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5/23: Why Immigrant Detainees Are Turning to Civil Disobedience(3)
Released 05 June 2014  By Max Blumenthal

(....Continue from Part Two)

Private prison corporations like GEO Group have yielded whopping gains during the Obama era, leveraging record levels of deportations overseen by the administration to win new contracts across the country. With hundreds of millions in taxpayer money channeled into company coffers each year, GEO Group has ratcheted up its lobbying efforts in Washington, joining with other members of the private prison industry to guard against financially damaging reforms. This year, the company shelled out at least $100,000 in lobbying fees, while donating even more to candidates in both parties.

The 9/11 attacks were the turning point for the private prison industry. Two years after that fateful day, the newly created Department of Homeland Security introduced <a href="> Operation Endgame. The DHS document was essentially a blueprint for total deportation, urging the federal government to “increase its overall number of removals annually in order to thwart and deter continued growth in the illegal alien population. Moving toward a 100% rate for removal of all removable aliens is critical…”

The year after DHS introduced this startling proposal, the Northwest Detention Center opened on a badly contaminated Superfund site in Tacoma’s Tideflats area. Over vehement public opposition, the Tacoma City Council approved the jail on the grounds that it would create “hundreds of family-wage job opportunities.” It was to be operated by the Florida-based Correctional Services Corporation (CSC), a private prison contractor eager to offset construction costs through public funding.

An in-depth joint investigation by the Tacoma-based News Tribune and the nonprofit InvestigateWest found that CSC collaborated with local lawmakers to ensure that city taxpayers covered the bulk of costs associated with building the jail. In the end, only forty-five jobs arose from the prison’s construction—far less than the hundreds initially projected.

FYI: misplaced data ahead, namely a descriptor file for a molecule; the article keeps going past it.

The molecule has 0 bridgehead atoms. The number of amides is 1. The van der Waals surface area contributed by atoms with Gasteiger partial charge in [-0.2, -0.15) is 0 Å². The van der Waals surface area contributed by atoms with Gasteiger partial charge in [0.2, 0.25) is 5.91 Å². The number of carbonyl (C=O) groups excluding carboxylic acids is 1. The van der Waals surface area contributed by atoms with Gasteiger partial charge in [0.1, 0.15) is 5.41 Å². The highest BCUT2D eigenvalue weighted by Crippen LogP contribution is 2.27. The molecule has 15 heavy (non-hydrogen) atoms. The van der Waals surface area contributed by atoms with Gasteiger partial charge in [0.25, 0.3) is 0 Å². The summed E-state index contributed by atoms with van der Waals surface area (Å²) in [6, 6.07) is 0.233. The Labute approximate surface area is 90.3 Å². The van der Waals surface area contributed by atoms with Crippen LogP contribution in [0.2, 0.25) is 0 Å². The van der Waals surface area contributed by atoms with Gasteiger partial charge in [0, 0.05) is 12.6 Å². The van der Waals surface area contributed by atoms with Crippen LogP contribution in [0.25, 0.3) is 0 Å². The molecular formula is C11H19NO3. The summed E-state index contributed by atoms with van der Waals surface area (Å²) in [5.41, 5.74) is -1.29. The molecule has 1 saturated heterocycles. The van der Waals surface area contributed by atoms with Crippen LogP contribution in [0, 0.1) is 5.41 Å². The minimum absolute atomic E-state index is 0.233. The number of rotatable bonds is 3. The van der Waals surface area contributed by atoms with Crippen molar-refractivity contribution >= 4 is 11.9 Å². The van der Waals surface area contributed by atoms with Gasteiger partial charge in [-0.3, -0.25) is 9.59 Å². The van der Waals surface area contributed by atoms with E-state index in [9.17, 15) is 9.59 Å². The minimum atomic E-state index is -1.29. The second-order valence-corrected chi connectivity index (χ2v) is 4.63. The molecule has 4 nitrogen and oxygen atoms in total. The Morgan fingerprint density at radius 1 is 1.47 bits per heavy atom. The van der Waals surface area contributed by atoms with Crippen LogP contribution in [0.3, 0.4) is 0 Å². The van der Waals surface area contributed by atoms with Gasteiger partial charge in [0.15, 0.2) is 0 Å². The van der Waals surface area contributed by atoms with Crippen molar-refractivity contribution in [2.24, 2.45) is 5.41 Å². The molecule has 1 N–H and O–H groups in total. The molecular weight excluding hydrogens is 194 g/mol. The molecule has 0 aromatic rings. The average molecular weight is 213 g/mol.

For decades, GEO Group had operated under the banner of Wackenhut Corrections Corporation, a scandal-scarred private security and prison firm with a lengthy and well-documented record of human rights abuses. Following scores of abuse claims by prisoners and harsh condemnation by the Department of Justice for “excessive abuse and neglect,” Wackenhut was acquired by the European prison corporation G4S in 2002. (G4S holds contracts to operate Israeli prisons in the occupied Palestinian territories, where human rights advocates have documented widespread abuses.)

Formerly a subsidiary of Wackenhut/G4S, GEO Group established itself as a fully independent corporate entity in 2003. In 2005, GEO Group acquired CSC, taking direct control over the Northwest Detention Center. Within five years, GEO Group had secured contracts to administer nearly 100 prisons across the country with room for at least 77,000 beds.

Private prison industry profits have skyrocketed since 2007, when a bipartisan vote in Congress authorized a peculiar law known as the bed quota. The provision required the Department of Homeland Security to detain at least 34,000 people a day in federal immigrant prisons, imposing an incarceration mandate that remains unchanged despite declining levels of illegal immigration.